realization

It’s funny how time works.

For example, I find it hard to believe that next weekend begins Advent. It seems like it was just the first day of my daughter’s Senior year. I ask myself, “How is it that time sometimes moves so quickly?”

There are situations in which time seems to stand still, too. Like when you’re waiting for your child to come out of surgery, and you need to know that all will be well.

Then, there are the places where time splits a particular thing into two separate and very distinctive parts. Something happens that changes the landscape of a particular situation so dramatically that you can’t help but think of it as two, rather than one.

…The life I knew before I got married, and the life I have had afterwards.

…The dynamics of our family before my dad died, and the dynamics in our family afterwards.

…That life-giving friendship before we had a falling-out, and the pain and sadness in my heart over it afterwards.

…The distance I felt from God before I went on retreat, and the transformation in me afterwards.

…It may be the day of your cancer diagnosis. Or the day you found out you were expecting a child. Or the day you decided to transfer to a different college.

A few years ago, I made Ignatius’ retreat for everyday life. One of St Ignatius’ primary teachings is that by entering into the stories of scripture using one’s imagination, you can experience God in an intimate and personal way. Perhaps you are one of the shepherds that come to Bethlehem after hearing the angels on high. It could be that you are Peter’s mother-in-law, healed by Jesus’ touch. Maybe you are the centurion at the foot of the cross. As you image yourself in each of the scenes, you consider the sights and sounds, you tune into an awareness of your feelings, and you give honor to where you resist going deeper.

Powerful and sometimes life-changing, this profound use of the senses invites and challenges you to a deeper understanding of your life with God.

In this month of honoring our saints, I have been invited by God to enter into a similar closeness with those who have gone before me. In my mind’s eye, I have been at the old house sitting with Grandma and Grandpa at the kitchen table, her long, red nails and the perpetual twinkle in his eye drawing me close. On another day I saw myself at my dad’s knee, “helping” him in his workshop out back.

In doing this, what have I learned this November?

I’ve discovered that when time seems to split a relationship with our deceased loved ones into two distinct parts, there is hope and comfort found in a continued connection with them.

I’ve learned that regular prayer and meditation sometimes stretches me in unexpected, powerful ways.

God is good, and God’s time is good. Today, I find myself profoundly thankful for this mystery.

I invite you to give thanks for this mystery of God’s time.

We should honor our dead and honor the cemeteries where their bodies now rest, but we meet our deceased in “Galilee”, in those places where their spirits flourished and where our own souls were stretched and instructed and warmed in our contact with them. More than honoring their graves, we need to honor their lives, we need to honor the wonderful energy that they uniquely incarnated and which, in turn, nurtured, instructed, stretched, cajoled, consoled, warmed, teased, honored, steadied, and blessed us.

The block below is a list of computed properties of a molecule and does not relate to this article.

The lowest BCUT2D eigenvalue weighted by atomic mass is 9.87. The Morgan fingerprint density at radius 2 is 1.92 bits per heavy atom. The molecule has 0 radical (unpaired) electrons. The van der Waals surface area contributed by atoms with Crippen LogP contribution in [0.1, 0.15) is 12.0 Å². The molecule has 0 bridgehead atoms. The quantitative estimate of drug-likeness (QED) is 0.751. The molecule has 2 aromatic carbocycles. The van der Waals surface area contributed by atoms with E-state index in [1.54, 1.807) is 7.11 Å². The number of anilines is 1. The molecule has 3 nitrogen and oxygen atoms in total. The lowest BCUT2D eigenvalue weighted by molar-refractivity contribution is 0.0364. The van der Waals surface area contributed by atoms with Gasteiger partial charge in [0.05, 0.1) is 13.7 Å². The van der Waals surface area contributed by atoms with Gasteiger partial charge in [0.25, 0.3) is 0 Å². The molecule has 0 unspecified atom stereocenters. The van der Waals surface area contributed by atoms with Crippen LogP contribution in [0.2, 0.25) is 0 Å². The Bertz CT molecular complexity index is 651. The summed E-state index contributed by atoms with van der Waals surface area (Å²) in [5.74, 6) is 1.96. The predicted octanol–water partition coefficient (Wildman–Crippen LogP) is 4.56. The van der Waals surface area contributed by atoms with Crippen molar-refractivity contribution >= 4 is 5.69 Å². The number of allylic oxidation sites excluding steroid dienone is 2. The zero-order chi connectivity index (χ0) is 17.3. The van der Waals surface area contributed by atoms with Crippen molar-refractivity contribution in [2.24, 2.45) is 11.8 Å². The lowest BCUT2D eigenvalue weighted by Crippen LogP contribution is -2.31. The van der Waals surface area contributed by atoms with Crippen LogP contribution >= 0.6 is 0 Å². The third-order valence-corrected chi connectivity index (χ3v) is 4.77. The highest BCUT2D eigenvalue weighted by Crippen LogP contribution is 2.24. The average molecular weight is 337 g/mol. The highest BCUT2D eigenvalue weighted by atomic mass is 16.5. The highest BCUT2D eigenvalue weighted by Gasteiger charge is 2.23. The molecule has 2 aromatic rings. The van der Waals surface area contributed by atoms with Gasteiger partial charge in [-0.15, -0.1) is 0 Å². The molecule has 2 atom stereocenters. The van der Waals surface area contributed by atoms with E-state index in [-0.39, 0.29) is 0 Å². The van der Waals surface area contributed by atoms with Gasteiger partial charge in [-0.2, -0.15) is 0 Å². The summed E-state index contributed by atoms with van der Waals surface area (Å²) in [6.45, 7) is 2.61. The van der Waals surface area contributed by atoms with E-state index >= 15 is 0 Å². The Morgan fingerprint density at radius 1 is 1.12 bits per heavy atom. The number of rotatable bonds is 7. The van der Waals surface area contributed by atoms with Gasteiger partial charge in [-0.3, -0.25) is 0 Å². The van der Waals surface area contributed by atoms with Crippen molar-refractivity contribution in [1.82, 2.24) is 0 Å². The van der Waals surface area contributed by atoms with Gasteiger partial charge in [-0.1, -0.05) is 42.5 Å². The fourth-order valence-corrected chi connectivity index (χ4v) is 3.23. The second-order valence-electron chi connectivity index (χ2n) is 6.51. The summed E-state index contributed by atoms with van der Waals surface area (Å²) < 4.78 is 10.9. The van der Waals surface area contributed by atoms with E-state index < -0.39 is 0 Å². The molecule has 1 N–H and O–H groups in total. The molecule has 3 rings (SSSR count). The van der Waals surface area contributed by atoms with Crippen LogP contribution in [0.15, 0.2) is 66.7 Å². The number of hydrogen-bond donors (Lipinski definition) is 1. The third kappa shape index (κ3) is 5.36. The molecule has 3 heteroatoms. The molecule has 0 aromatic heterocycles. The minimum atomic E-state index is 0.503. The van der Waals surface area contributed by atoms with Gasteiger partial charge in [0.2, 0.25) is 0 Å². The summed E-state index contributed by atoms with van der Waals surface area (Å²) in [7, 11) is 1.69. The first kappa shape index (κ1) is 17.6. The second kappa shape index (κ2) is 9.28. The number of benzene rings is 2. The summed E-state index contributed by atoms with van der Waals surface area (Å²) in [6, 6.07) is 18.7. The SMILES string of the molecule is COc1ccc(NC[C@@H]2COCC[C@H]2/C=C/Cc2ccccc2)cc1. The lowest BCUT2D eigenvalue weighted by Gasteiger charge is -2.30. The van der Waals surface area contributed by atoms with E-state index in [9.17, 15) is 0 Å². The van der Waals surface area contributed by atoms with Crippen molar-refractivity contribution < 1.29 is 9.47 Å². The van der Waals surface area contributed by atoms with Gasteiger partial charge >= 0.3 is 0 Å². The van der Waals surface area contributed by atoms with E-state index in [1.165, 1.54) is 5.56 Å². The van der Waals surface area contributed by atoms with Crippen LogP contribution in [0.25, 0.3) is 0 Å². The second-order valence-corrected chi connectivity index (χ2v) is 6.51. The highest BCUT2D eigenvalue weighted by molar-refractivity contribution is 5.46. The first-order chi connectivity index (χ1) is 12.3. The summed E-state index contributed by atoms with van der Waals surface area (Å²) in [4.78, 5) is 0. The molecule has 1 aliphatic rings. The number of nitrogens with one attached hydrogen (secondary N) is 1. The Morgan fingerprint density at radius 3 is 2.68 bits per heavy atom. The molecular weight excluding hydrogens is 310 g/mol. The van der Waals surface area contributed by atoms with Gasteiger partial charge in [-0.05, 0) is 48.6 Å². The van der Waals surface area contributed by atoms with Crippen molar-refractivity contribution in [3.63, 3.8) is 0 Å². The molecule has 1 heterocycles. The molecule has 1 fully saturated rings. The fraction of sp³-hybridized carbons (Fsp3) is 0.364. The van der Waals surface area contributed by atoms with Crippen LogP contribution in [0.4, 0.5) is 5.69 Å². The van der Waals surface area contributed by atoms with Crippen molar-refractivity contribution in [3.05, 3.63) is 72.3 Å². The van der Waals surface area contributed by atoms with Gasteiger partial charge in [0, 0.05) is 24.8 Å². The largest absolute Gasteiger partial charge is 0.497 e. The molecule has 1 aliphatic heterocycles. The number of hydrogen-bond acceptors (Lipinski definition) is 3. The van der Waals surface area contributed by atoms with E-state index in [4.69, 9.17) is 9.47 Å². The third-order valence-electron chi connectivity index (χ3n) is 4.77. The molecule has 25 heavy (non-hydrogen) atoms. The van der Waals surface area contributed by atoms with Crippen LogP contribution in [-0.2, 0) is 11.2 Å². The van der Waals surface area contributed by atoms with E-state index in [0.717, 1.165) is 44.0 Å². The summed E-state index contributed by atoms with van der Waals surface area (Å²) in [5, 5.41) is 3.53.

When we do that our relationship with them does not just continue, it deepens.

-Ronald Rolheiser, in Finding Our Loved Ones After Their Deaths

seeking water

Today the first reading is from Isaiah chapter 41:

“When the poor and needy seek water,
and there is none,
and their tongue is parched with thirst,
I the Lord will answer them,
I the Lord of Israel will not forsake them.
I will open rivers on the bare heights,
and fountains in the midst of valleys;
I will make the wilderness a pool of water,
and the dry land springs of water.”

Water is such a powerful spiritual image. The story of the Samaritan woman at the well in the gospel of John, the image of a tiered fountain overflowing in the writings of spiritual masters like Origen and St Teresa of Avila, or even the image of God being as vast as the sea. What is it about water that connects us to God?

I remember once, sitting on the beach at Lake Michigan. We had rented a little cottage within walking distance to the beach, and every morning I would take my bible and go walk in the sand. Eventually, I’d find a spot to sit, and I would read some scripture passage, let it soak into my mind, and pray. I remember one particular morning filled with grace. The wind was completely still, and I sat looking at the water, the early morning sun warming my back. I was able to set my bible down in the sand, open to the passage, without the pages blowing or ruffling in the least. My gaze would rest momentarily on the early morning fishermen on the water, the gulls so far off, hovering above the still water, or the tiny grains of sand that surrounded my feet. When my eyes returned to the scripture, my bible was still open to the same page.

That day on the beach, my thirst for God was quenched. I found God in the grains of sand, in God’s creatures, in the simple act of contemplating a passage of scripture. I’d like to say that God showed up for me that day. But I think the opposite is true. I showed up for God, who is always present. I showed up, waiting, a receptacle for the grace. And God filled me with awareness, peace, and a thirst for more.